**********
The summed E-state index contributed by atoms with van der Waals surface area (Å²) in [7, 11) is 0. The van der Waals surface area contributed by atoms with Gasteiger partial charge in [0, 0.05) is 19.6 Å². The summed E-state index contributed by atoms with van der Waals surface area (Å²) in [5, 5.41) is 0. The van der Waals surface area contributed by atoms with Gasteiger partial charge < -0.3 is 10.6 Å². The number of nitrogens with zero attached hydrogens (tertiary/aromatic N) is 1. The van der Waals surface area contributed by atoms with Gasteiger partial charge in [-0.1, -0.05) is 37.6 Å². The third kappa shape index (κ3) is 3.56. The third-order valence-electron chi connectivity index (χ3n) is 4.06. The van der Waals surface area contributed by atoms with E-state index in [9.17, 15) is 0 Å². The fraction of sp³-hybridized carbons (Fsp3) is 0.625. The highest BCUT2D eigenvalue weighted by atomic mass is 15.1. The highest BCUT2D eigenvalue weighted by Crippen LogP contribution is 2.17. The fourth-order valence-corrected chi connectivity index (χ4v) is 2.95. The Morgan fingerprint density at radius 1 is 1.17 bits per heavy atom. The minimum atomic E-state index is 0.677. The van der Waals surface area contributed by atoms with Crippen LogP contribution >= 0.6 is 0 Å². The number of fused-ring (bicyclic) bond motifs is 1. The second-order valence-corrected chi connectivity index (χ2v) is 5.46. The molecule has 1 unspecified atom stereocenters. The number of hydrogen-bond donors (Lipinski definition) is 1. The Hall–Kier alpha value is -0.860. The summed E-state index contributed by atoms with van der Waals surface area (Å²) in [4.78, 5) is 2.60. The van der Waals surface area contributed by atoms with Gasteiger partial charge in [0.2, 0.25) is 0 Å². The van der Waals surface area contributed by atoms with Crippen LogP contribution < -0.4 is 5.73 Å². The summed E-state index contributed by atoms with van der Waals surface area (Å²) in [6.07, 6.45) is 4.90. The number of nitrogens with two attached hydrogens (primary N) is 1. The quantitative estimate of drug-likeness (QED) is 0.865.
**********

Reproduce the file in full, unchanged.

The summed E-state index contributed by atoms with van der Waals surface area (Å²) in [7, 11) is 0. The van der Waals surface area contributed by atoms with Gasteiger partial charge in [0, 0.05) is 19.6 Å². The summed E-state index contributed by atoms with van der Waals surface area (Å²) in [5, 5.41) is 0. The van der Waals surface area contributed by atoms with Gasteiger partial charge < -0.3 is 10.6 Å². The number of nitrogens with zero attached hydrogens (tertiary/aromatic N) is 1. The van der Waals surface area contributed by atoms with Gasteiger partial charge in [-0.1, -0.05) is 37.6 Å². The third kappa shape index (κ3) is 3.56. The third-order valence-electron chi connectivity index (χ3n) is 4.06. The van der Waals surface area contributed by atoms with E-state index in [9.17, 15) is 0 Å². The fraction of sp³-hybridized carbons (Fsp3) is 0.625. The highest BCUT2D eigenvalue weighted by atomic mass is 15.1. The highest BCUT2D eigenvalue weighted by Crippen LogP contribution is 2.17. The fourth-order valence-corrected chi connectivity index (χ4v) is 2.95. The Morgan fingerprint density at radius 1 is 1.17 bits per heavy atom. The minimum atomic E-state index is 0.677. The van der Waals surface area contributed by atoms with Crippen LogP contribution >= 0.6 is 0 Å². The number of fused-ring (bicyclic) bond motifs is 1. The second-order valence-corrected chi connectivity index (χ2v) is 5.46. The molecule has 1 unspecified atom stereocenters. The number of hydrogen-bond donors (Lipinski definition) is 1. The Hall–Kier alpha value is -0.860. The summed E-state index contributed by atoms with van der Waals surface area (Å²) in [4.78, 5) is 2.60. The van der Waals surface area contributed by atoms with Gasteiger partial charge in [0.2, 0.25) is 0 Å². The van der Waals surface area contributed by atoms with Crippen LogP contribution < -0.4 is 5.73 Å². The summed E-state index contributed by atoms with van der Waals surface area (Å²) in [6.07, 6.45) is 4.90. The number of nitrogens with two attached hydrogens (primary N) is 1. The quantitative estimate of drug-likeness (QED) is 0.865.